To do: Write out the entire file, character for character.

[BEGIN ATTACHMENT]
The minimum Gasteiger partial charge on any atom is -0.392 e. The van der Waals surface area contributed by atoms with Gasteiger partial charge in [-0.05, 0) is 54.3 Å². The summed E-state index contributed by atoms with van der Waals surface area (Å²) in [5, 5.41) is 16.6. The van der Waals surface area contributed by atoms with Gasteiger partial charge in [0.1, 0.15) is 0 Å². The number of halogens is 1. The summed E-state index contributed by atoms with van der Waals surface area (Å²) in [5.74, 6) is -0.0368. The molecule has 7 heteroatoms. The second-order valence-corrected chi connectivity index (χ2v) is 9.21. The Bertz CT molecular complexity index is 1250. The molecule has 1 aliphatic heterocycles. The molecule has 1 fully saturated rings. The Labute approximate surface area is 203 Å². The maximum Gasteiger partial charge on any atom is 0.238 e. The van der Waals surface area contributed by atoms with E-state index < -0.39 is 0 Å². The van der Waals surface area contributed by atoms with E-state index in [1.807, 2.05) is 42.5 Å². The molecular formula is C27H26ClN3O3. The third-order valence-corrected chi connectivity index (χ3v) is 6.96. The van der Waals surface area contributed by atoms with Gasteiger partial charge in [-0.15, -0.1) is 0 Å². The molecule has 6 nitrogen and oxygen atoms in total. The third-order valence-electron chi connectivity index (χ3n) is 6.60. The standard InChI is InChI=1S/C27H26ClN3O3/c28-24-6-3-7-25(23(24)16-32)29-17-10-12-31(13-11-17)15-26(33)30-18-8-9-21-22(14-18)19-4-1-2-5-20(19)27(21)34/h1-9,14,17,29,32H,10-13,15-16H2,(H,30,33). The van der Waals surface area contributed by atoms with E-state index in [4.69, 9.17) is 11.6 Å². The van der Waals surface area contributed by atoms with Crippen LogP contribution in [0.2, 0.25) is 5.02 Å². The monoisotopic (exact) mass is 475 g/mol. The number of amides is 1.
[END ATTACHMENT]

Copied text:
The minimum Gasteiger partial charge on any atom is -0.392 e. The van der Waals surface area contributed by atoms with Gasteiger partial charge in [-0.05, 0) is 54.3 Å². The summed E-state index contributed by atoms with van der Waals surface area (Å²) in [5, 5.41) is 16.6. The van der Waals surface area contributed by atoms with Gasteiger partial charge in [0.1, 0.15) is 0 Å². The number of halogens is 1. The summed E-state index contributed by atoms with van der Waals surface area (Å²) in [5.74, 6) is -0.0368. The molecule has 7 heteroatoms. The second-order valence-corrected chi connectivity index (χ2v) is 9.21. The Bertz CT molecular complexity index is 1250. The molecule has 1 aliphatic heterocycles. The molecule has 1 fully saturated rings. The Labute approximate surface area is 203 Å². The maximum Gasteiger partial charge on any atom is 0.238 e. The van der Waals surface area contributed by atoms with E-state index < -0.39 is 0 Å². The van der Waals surface area contributed by atoms with E-state index in [1.807, 2.05) is 42.5 Å². The molecular formula is C27H26ClN3O3. The third-order valence-corrected chi connectivity index (χ3v) is 6.96. The van der Waals surface area contributed by atoms with Gasteiger partial charge in [-0.15, -0.1) is 0 Å². The molecule has 6 nitrogen and oxygen atoms in total. The third-order valence-electron chi connectivity index (χ3n) is 6.60. The standard InChI is InChI=1S/C27H26ClN3O3/c28-24-6-3-7-25(23(24)16-32)29-17-10-12-31(13-11-17)15-26(33)30-18-8-9-21-22(14-18)19-4-1-2-5-20(19)27(21)34/h1-9,14,17,29,32H,10-13,15-16H2,(H,30,33). The van der Waals surface area contributed by atoms with E-state index in [4.69, 9.17) is 11.6 Å². The van der Waals surface area contributed by atoms with Crippen LogP contribution in [0.2, 0.25) is 5.02 Å². The monoisotopic (exact) mass is 475 g/mol. The number of amides is 1.